Myanmar police kill 8 protesters in Rakhine State

Georgia Reed
January 20, 2018

The Rohingya crisis erupted after Rohingya insurgent attacks on security posts on August 25 in the western state of Rakhine triggered a fierce military response that the United Nations denounced as ethnic cleansing.

Tun Ther Sein, regional MP from Mrauk U, said some of the critically injured protesters were taken to the state capital of Sittwe, a three-hour drive south of the ancient town studded with Buddhist temples. "It's not forgivable that they used guns", Mrauk U lawmaker Oo Hla Saw of the Arakan National Party said, confirming the death toll and labelling the police action "a crime".

"Where are considerations for protection of the Rohingya from Myanmar security forces who months ago were raping and killing them?" said Phil Robertson, deputy director of the group's Asia Division.

"Even if protesters were throwing stones and bricks, nothing can justify police apparently firing into a crowd of thousands".

"There was fear that the situation would be misrepresented on social media, which has led to subsequent incidents in the past due to delays on the release of official information". "The conflict happened when some people tried to seize guns from the police", he said.

Though Burma's army claimed it was a clearance operation against the terrorists, the United Nations, United States and others have said the operations were "ethnic cleansing" to remove the Rohingya from the country, also known as Myanmar.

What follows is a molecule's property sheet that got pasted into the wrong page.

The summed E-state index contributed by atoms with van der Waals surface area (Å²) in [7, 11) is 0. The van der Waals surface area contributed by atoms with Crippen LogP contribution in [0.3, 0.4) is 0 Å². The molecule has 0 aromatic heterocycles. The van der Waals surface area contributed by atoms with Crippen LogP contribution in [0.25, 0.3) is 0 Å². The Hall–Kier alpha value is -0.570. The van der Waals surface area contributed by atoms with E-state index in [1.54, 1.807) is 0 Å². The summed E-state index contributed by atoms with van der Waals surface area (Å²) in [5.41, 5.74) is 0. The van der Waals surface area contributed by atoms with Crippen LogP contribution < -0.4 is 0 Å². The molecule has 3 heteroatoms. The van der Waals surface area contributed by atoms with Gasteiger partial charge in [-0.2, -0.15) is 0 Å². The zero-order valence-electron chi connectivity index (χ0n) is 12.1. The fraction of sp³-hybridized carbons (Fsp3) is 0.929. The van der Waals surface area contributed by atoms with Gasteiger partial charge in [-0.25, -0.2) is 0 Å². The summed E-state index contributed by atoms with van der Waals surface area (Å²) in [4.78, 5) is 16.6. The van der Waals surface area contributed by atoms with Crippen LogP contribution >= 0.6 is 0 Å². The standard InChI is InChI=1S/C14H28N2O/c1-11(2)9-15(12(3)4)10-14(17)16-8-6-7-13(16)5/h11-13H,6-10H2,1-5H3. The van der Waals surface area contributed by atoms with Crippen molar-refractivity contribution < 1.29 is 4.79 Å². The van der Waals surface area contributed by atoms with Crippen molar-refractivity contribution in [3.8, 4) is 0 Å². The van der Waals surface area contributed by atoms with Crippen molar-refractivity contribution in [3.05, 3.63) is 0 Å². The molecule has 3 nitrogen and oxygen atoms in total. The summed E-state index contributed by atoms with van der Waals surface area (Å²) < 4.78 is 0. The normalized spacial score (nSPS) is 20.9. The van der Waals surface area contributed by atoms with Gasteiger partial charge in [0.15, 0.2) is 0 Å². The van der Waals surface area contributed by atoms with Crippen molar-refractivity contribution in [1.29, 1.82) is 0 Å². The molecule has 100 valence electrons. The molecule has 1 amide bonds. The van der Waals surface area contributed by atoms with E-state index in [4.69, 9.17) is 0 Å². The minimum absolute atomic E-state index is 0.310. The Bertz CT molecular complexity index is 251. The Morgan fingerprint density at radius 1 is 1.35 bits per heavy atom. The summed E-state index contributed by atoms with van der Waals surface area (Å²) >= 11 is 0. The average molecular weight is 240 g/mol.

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Tensions have flared over the government's handling of ethnic violence between ethnic Rakhine Buddhists and ethnic Rohingya Muslims in recent years.

The current Rohingya exodus began when Myanmar's security forces launched a campaign in late August in response to the Rohingya rebels' attacks on security posts in Rakhine, home to an estimated one million members of the Muslim minority not recognized by the Myanmar authorities.

An estimated 200,000 Rohingyas fled to Bangladesh to avoid communal violence with local Rakhine communities and military operations prior to October 2016.

Bangladesh says it has agreed on a timeframe with Myanmar for repatriating hundreds of thousands of Rohingya who fled an army crackdown past year.

Aye Maung could not be reached for comment by Frontier on Wednesday.

Reported by Min Thein Aung, Waiyan Moe Myint, Tin Aung Khine, Thinn Thiri, and Thiri Min Zin for RFA's Myanmar Service. Written in English by Joshua Lipes.

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